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Qantas more than halfway through A330 reconfig program

written by australianaviation.com.au | February 20, 2016

New business seats are being progressively rolled out on Qantas's A330 fleet. (Chris Frame)
New business class seats are being progressively rolled out on Qantas’s A330 fleet. (Chris Frame)

Qantas says it is more than half way through the reconfiguration of its 28-strong Airbus A330 fleet with new business class seats and a refreshed economy cabin.

So far, Qantas has completed eight of its 10 A330-300s, which are mainly used on international routes to Asia and Honolulu, plus nine of the smaller capacity A330-200s flying with the new business class, which features 28 seats with direct aisle access and the ability for passengers to have their seats partially reclined during takeoff and landing.

“Our eighth reconfigured international A330 aircraft has taken to the skies, taking the total number of refurbished A330s across our domestic and international network to 17,” Qantas said in note to travel agents posted on its website on Friday.

“We’re more than halfway through our reconfiguration program and look forward to welcoming the next 11 aircraft.”

The program to reconfigure the entire fleet of 18 A330-200s and 10 A330-300s with the Thompson Aero Seating business class seats and refreshed Recaro-designed economy seats was expected to be completed by the end of 2016.

Virgin Australia completed the reconfiguration of its six Airbus A330-200s business class cabin with the B/E Aerospace Super Diamond reverse herringbone business class in November 2015. The Airbus widebodies are used on domestic routes between Perth and Australia’s east coast capitals and on services to Nadi on the Saturdays during select periods of the year.

The first of its five Boeing 777-300ERs, which fly from Australia to Los Angeles and Abu Dhabi, with the new business class seats was expected to take to the skies in April, Virgin chief executive John Borghetti said recently.


“All the major tests have been passed. There are just a couple of things to finalise but at this stage all is looking good,” Borghetti told Australian Aviation on February 11.

Comments (9)

  • Craigy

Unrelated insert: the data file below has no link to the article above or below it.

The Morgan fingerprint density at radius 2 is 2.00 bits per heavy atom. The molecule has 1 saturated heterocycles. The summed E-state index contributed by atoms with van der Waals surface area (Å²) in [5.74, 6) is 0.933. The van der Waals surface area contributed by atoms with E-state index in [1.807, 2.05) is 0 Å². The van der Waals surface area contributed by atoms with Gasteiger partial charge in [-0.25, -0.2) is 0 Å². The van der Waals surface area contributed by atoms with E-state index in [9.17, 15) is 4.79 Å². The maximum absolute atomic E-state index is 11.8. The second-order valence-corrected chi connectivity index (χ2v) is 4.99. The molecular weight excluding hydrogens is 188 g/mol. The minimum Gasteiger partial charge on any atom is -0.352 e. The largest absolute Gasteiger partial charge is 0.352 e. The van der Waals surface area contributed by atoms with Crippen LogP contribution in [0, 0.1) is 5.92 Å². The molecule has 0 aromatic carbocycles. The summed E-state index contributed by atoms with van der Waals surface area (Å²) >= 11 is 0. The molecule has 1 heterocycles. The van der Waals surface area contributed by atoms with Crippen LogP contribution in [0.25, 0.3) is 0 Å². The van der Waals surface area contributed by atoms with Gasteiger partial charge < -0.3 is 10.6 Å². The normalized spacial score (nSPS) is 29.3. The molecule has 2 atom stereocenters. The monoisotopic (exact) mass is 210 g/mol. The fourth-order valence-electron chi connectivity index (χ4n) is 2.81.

That’s funny, I was sure the Honolulu flights were A332’s not A333’s

  • Christopher Campbell


    Hopefully once all the A330-300s are refurbished they have 2 A33-200s being refurbished at once.

  • Luke


    I agree with you Craigy

  • Rick Hawthorne


    Are these new configurations being done at Lufhansa Technic in Manila? I often see a Qantas plane being serviced here. 767s in the past and all the A380s went through Manila at some stage. B.E Aerospace manufacture galleys, bathroom and cabin fittings in the Philippines and Lufthansa Technic has handled many carriers from all over since 2002. Their list of customers and aircraft type is quite impressive.

    A 6 year old Lufthansa A380 (D AIMA) flew in last Feb. 15 for some scheduled maintenance or reconfiguration.

    The article didn’t suggest where the A330s were being refurbished.

  • Christopher Campbell


    All the A330s are being refurbished in Brisbane. They are maintained as well as all the 737s in Brisbane.

  • Aden O'keefe-Buckton


    @Graigy QF3/4 is operated by the A330-200

  • Geoff


    Recently flew to Tokyo. Non refurbished version there and refurbished version back. The new seats are great. The new business seats are getting closer and closer to the First suites.

  • John Harrison


    I can’t say what they have done “up the front” but down the back, I don’t find it so good. The trays have no adjustment now, so your stuck with very little room, once the tray is down. The old ones had some movement forwards and backwards. On a flight recently from SYD – PER, lady next to me told the crew where to stick their meals, as she said there is no room. Not for to good I am afraid.

  • Andrew Haken


    This refurbishment will remove the final traces of the bogan stench from their previous use by Jetstar. Interesting to note that Jetstar have received all their aircraft as new, All the A320s brand new, they received Qantas A330 new when their order for B787 was delayed and then as a result of those late deliveries flick the A330s back to Qantas when their new B787s arrived and then Qantas pays for the refurbishment. No wonder this miserable airline Jetstar has has a favorable balance sheet.

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